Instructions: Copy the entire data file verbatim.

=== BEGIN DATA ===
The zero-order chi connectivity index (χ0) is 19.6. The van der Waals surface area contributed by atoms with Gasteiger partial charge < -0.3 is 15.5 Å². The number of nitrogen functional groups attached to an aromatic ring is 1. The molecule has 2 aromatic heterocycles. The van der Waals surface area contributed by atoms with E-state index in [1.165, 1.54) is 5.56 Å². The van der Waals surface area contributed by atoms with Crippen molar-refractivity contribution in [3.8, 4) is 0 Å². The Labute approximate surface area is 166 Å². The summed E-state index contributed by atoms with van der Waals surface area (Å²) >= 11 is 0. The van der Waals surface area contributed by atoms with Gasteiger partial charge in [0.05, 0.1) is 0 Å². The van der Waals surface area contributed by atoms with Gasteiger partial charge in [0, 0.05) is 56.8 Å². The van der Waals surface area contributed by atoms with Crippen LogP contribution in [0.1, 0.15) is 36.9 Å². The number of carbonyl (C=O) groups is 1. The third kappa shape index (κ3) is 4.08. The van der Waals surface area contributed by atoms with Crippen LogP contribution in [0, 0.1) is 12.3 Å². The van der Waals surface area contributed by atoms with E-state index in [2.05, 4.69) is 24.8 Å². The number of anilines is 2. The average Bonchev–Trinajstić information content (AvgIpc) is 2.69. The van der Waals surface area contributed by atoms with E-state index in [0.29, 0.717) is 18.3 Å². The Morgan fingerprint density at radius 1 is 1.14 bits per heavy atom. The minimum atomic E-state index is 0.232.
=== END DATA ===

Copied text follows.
The zero-order chi connectivity index (χ0) is 19.6. The van der Waals surface area contributed by atoms with Gasteiger partial charge < -0.3 is 15.5 Å². The number of nitrogen functional groups attached to an aromatic ring is 1. The molecule has 2 aromatic heterocycles. The van der Waals surface area contributed by atoms with E-state index in [1.165, 1.54) is 5.56 Å². The van der Waals surface area contributed by atoms with Crippen molar-refractivity contribution in [3.8, 4) is 0 Å². The Labute approximate surface area is 166 Å². The summed E-state index contributed by atoms with van der Waals surface area (Å²) >= 11 is 0. The van der Waals surface area contributed by atoms with Gasteiger partial charge in [0.05, 0.1) is 0 Å². The van der Waals surface area contributed by atoms with Gasteiger partial charge in [0, 0.05) is 56.8 Å². The van der Waals surface area contributed by atoms with Crippen LogP contribution in [0.1, 0.15) is 36.9 Å². The number of carbonyl (C=O) groups is 1. The third kappa shape index (κ3) is 4.08. The van der Waals surface area contributed by atoms with Crippen LogP contribution in [0, 0.1) is 12.3 Å². The van der Waals surface area contributed by atoms with E-state index in [2.05, 4.69) is 24.8 Å². The number of anilines is 2. The average Bonchev–Trinajstić information content (AvgIpc) is 2.69. The van der Waals surface area contributed by atoms with E-state index in [0.29, 0.717) is 18.3 Å². The Morgan fingerprint density at radius 1 is 1.14 bits per heavy atom. The minimum atomic E-state index is 0.232.